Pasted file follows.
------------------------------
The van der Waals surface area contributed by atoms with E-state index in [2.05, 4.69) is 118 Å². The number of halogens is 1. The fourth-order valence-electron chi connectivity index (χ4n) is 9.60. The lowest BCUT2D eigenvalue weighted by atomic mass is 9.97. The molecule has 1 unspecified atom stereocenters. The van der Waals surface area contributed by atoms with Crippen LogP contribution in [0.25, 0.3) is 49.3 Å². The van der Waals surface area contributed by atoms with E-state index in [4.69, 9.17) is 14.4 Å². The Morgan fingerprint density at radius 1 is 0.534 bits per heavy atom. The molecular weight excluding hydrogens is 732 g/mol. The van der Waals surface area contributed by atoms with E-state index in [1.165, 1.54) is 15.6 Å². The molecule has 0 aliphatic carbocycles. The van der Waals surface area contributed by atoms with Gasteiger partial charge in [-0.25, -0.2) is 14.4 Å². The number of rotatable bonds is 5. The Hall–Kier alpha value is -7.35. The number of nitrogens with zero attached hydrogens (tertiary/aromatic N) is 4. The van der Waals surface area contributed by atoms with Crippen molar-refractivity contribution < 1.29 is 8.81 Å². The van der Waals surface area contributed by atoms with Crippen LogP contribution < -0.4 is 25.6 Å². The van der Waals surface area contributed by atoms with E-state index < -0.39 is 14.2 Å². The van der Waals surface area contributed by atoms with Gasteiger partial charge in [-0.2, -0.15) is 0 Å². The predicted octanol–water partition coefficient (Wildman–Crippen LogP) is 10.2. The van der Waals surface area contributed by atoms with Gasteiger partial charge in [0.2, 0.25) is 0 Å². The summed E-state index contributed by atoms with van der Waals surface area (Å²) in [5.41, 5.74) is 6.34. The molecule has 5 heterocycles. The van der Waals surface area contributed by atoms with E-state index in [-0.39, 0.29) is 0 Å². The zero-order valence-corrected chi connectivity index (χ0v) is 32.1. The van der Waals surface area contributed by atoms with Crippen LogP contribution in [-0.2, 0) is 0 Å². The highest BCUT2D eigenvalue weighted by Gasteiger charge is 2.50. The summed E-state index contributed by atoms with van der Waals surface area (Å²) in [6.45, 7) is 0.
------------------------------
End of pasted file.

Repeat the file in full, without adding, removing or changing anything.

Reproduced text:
The van der Waals surface area contributed by atoms with E-state index in [2.05, 4.69) is 118 Å². The number of halogens is 1. The fourth-order valence-electron chi connectivity index (χ4n) is 9.60. The lowest BCUT2D eigenvalue weighted by atomic mass is 9.97. The molecule has 1 unspecified atom stereocenters. The van der Waals surface area contributed by atoms with Crippen LogP contribution in [0.25, 0.3) is 49.3 Å². The van der Waals surface area contributed by atoms with E-state index in [4.69, 9.17) is 14.4 Å². The Morgan fingerprint density at radius 1 is 0.534 bits per heavy atom. The molecular weight excluding hydrogens is 732 g/mol. The van der Waals surface area contributed by atoms with E-state index in [1.165, 1.54) is 15.6 Å². The molecule has 0 aliphatic carbocycles. The van der Waals surface area contributed by atoms with Gasteiger partial charge in [-0.25, -0.2) is 14.4 Å². The number of rotatable bonds is 5. The Hall–Kier alpha value is -7.35. The number of nitrogens with zero attached hydrogens (tertiary/aromatic N) is 4. The van der Waals surface area contributed by atoms with Crippen molar-refractivity contribution < 1.29 is 8.81 Å². The van der Waals surface area contributed by atoms with Crippen LogP contribution < -0.4 is 25.6 Å². The van der Waals surface area contributed by atoms with E-state index < -0.39 is 14.2 Å². The van der Waals surface area contributed by atoms with Gasteiger partial charge in [-0.2, -0.15) is 0 Å². The predicted octanol–water partition coefficient (Wildman–Crippen LogP) is 10.2. The van der Waals surface area contributed by atoms with Gasteiger partial charge in [0.2, 0.25) is 0 Å². The summed E-state index contributed by atoms with van der Waals surface area (Å²) in [5.41, 5.74) is 6.34. The molecule has 5 heterocycles. The van der Waals surface area contributed by atoms with E-state index in [-0.39, 0.29) is 0 Å². The zero-order valence-corrected chi connectivity index (χ0v) is 32.1. The van der Waals surface area contributed by atoms with Crippen LogP contribution in [-0.2, 0) is 0 Å². The highest BCUT2D eigenvalue weighted by Gasteiger charge is 2.50. The summed E-state index contributed by atoms with van der Waals surface area (Å²) in [6.45, 7) is 0.